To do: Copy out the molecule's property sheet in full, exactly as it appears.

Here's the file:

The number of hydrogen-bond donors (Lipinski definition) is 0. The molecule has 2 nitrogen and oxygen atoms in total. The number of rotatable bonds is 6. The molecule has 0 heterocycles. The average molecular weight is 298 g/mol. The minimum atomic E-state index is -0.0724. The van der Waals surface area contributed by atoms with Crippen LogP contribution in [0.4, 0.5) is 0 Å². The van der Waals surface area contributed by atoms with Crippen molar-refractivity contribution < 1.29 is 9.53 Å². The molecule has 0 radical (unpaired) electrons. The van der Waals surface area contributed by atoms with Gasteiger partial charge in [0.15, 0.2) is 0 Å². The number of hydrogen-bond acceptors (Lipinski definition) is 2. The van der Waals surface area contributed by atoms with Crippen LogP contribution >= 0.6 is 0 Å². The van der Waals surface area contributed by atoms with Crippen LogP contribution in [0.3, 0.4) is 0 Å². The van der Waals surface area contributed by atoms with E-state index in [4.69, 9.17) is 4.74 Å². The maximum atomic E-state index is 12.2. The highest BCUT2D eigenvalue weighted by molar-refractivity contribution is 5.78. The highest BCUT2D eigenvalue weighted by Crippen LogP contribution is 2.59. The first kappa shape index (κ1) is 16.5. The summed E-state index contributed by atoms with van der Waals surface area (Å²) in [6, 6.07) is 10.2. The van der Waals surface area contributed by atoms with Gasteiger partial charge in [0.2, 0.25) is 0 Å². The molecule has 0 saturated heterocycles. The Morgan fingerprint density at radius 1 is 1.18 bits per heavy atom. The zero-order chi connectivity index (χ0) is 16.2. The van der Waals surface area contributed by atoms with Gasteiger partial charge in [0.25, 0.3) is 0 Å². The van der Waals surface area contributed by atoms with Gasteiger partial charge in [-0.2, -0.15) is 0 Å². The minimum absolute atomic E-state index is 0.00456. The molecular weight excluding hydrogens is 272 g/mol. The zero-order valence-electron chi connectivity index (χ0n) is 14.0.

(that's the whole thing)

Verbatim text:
The number of hydrogen-bond donors (Lipinski definition) is 0. The molecule has 2 nitrogen and oxygen atoms in total. The number of rotatable bonds is 6. The molecule has 0 heterocycles. The average molecular weight is 298 g/mol. The minimum atomic E-state index is -0.0724. The van der Waals surface area contributed by atoms with Crippen LogP contribution in [0.4, 0.5) is 0 Å². The van der Waals surface area contributed by atoms with Crippen molar-refractivity contribution < 1.29 is 9.53 Å². The molecule has 0 radical (unpaired) electrons. The van der Waals surface area contributed by atoms with Gasteiger partial charge in [0.15, 0.2) is 0 Å². The number of hydrogen-bond acceptors (Lipinski definition) is 2. The van der Waals surface area contributed by atoms with Crippen LogP contribution >= 0.6 is 0 Å². The van der Waals surface area contributed by atoms with Crippen LogP contribution in [0.3, 0.4) is 0 Å². The van der Waals surface area contributed by atoms with E-state index in [4.69, 9.17) is 4.74 Å². The maximum atomic E-state index is 12.2. The highest BCUT2D eigenvalue weighted by molar-refractivity contribution is 5.78. The highest BCUT2D eigenvalue weighted by Crippen LogP contribution is 2.59. The first kappa shape index (κ1) is 16.5. The summed E-state index contributed by atoms with van der Waals surface area (Å²) in [6, 6.07) is 10.2. The van der Waals surface area contributed by atoms with Gasteiger partial charge in [0.2, 0.25) is 0 Å². The molecule has 0 saturated heterocycles. The Morgan fingerprint density at radius 1 is 1.18 bits per heavy atom. The zero-order chi connectivity index (χ0) is 16.2. The van der Waals surface area contributed by atoms with Gasteiger partial charge in [0.25, 0.3) is 0 Å². The van der Waals surface area contributed by atoms with Gasteiger partial charge in [-0.2, -0.15) is 0 Å². The minimum absolute atomic E-state index is 0.00456. The molecular weight excluding hydrogens is 272 g/mol. The zero-order valence-electron chi connectivity index (χ0n) is 14.0.